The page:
Ten years in the making, Colorado’s vision of perfecting communication between public safety agencies will finally begin.

This week the Governor’s Office of Information Technology (OIT) announced a new program offering free radio training to law enforcement and other first responders that will allow agencies statewide to communicate more effectively with one another.

The Colorado Interoperability Training Program will focus on teaching a set of standards that will give a diverse group of professionals a better understanding of radio equipment and a shared language to be used both during emergencies and for day-to-day communications.

Other states have implemented similar programs on smaller scales, but Colorado’s statewide effort is might be the most ambitious yet. As technology becomes increasingly ubiquitous, the need for education becomes critical, said Dara Hessee, chief of staff with the Governor’s Office of Information Technology.

“This [training program] is really the first of its kind in the U.S.,” Hessee said.

With funding from the U.S. Department of Homeland Security’s Interoperable Emergency Communications Grant Program, the OIT will work with the Statewide Interoperability Executive Council (SIEC) to meet the program’s target of filling gaps in knowledge.

Officials said the training program was prompted, in part, by incidences of communication breakdowns because some public safety workers didn’t sufficiently understand the capabilities mobile or portable equipment they had, or didn’t have adequate knowledge about the communication systems used by neighboring jurisdictions.

In a press release from the OIT, Dan Qualman, chief of the South Metro Fire Rescue Authority and chairman of the SIEC, emphasized the need for programs like this one: “Looking at incidents that have occurred in Colorado, we realized that at times communications failed because of insufficient training for our first responders. This project provides a standard approach to training our agencies and ensures we are all on the same page when it comes to public safety communications,” Qualman said in a statement.

Statewide interoperability coordinator Clint Goldenstein said training has already begun and delivering the program to local agencies has been a success thus far. The program began with the training of 300 trainers who now travel around Colorado to spread the program.

Training covers everything from basic radio training to advanced operation of specific radio equipment. Training topics include incident escalation, National Emergency Communications Plans, signal encryption and radio caches.

Agencies will have the option for either online or classroom training and a menu of classes to choose from, which can range from several hours to several months in length depending on the needs of the agency. Making the program easy to access, convenient and customizable was important, Goldenstein said. “We’re trying to bring the training to them,” he said.

In addition to Web-based and classroom training, the program also offers illustrated workbooks that outline the radio equipment, and the policies and procedures required by a given agency.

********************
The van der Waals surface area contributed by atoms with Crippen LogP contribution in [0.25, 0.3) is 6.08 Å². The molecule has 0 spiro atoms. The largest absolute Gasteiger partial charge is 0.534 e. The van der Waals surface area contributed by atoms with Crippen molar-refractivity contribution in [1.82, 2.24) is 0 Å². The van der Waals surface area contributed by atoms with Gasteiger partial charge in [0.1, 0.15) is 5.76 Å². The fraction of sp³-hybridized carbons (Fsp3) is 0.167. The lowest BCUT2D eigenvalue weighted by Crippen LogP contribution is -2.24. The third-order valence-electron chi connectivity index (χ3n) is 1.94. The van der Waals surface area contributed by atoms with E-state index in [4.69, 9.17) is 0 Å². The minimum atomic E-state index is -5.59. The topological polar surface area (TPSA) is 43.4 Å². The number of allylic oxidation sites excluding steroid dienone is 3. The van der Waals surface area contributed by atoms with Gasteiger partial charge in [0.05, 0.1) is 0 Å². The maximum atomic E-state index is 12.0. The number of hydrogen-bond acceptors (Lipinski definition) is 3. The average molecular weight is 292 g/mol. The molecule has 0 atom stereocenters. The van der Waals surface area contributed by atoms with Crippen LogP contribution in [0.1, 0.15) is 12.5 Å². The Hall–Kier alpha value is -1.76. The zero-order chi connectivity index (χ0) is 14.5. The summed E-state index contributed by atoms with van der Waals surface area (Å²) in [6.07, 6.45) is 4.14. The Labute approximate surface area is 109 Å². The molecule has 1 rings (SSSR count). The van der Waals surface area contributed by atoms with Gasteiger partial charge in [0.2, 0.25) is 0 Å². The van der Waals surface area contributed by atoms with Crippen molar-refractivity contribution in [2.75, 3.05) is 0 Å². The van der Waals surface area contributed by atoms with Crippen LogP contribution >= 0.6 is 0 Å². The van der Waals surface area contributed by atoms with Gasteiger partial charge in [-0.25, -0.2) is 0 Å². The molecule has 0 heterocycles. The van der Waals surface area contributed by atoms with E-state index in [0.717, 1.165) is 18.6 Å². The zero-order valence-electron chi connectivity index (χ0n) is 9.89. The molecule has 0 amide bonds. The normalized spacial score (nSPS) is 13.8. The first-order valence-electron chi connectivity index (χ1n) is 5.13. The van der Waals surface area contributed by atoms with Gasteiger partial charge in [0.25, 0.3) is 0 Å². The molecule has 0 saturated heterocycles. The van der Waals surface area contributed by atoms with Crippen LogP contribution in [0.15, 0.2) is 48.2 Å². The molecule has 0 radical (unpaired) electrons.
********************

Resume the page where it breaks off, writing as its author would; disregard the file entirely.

Retraining existing employees is a large part of the program, but standardizing how new employees in the state are trained may prove to have an even more permanent impact. Not every first responder will be trained within the next year, Goldstein said, but this is the first step in creating a new standard for communication.

Want a taste of the program’s syllabus? Here’s an outline of the Web-based training module:

Web Based Training –

Module 1 – Radio 101

Public Safety Radio Frequencies

  • Spectrum bands and descriptions
  • Definition and difference between frequency, channels and talkgroups
  • Standardized channel naming

     

Radio System design

  • How radio systems work
  • Definition and description of sites, base stations, repeaters, consoles
  • Explanation of how radio waves work

    Propagation examples

Types of radio systems

  • Conventional simplex, conventional repeaters, simulcast, multi-site simulcast and trunked system descriptions
  • Trunked radio talk processes and operations

     

Radio Procedure and Etiquette

Analog vs. Digital voice transmissions (Analog facing vs. digital distortion)

Radio Encryption

Radio usage tips

Common language

Trouble shooting tips

Incorrect use of radios

Module 2 – Interoperability Basics

Definition of operability

Definition of interoperability

  • Interoperability examples

National Emergency Communications Plans (NECP)

  • NECP Goals

Overview of Interoperability Continuum

  • Governance
  • Standard Operating Procedures
  • Technology
  • Training & Exercise
  • Usage

Interoperability Solutions

  • Case Studies and Examples
  • Radio Caches (including Colorado-specific locations)
  • Gateways (including case study)
  • Fixed gateways, portable gateways and how they work

  • Shared channels
  • Shared talkgroups
  • Shared systems
  • Examples of Colorado specific systems
  • Non-Technical solutions
  • Incident escalation and ICS
  • Day-to-Day Incidents
  • Mutual Aid Incidents
  • Communication Unit Roles
  • Communication Plan
  • Radio User Accountability (including case studies)

Module 3 – Colorado Interoperability

Why interoperability is necessary

  • Colorado case studies
  • Lessons Learned

History of Colorado Interoperability

  • System of Systems approach

Mutual Aid and Interoperability Channel/Talkgroup organization

  • What types of channels are available (VHF- 700-800)
  • National Interoperability Field Operations Guide

Colorado specific regional interoperability resources

  • Channels, talkgroups, gateways

Policy and procedure

  • Case Studies and Lessons Learned

Radio User Accountability

Colin Wood  |  Staff Writer

Colin has been writing for Government Technology since 2010. He lives in Seattle with his wife and their dog. He can be reached at cwood@govtech.com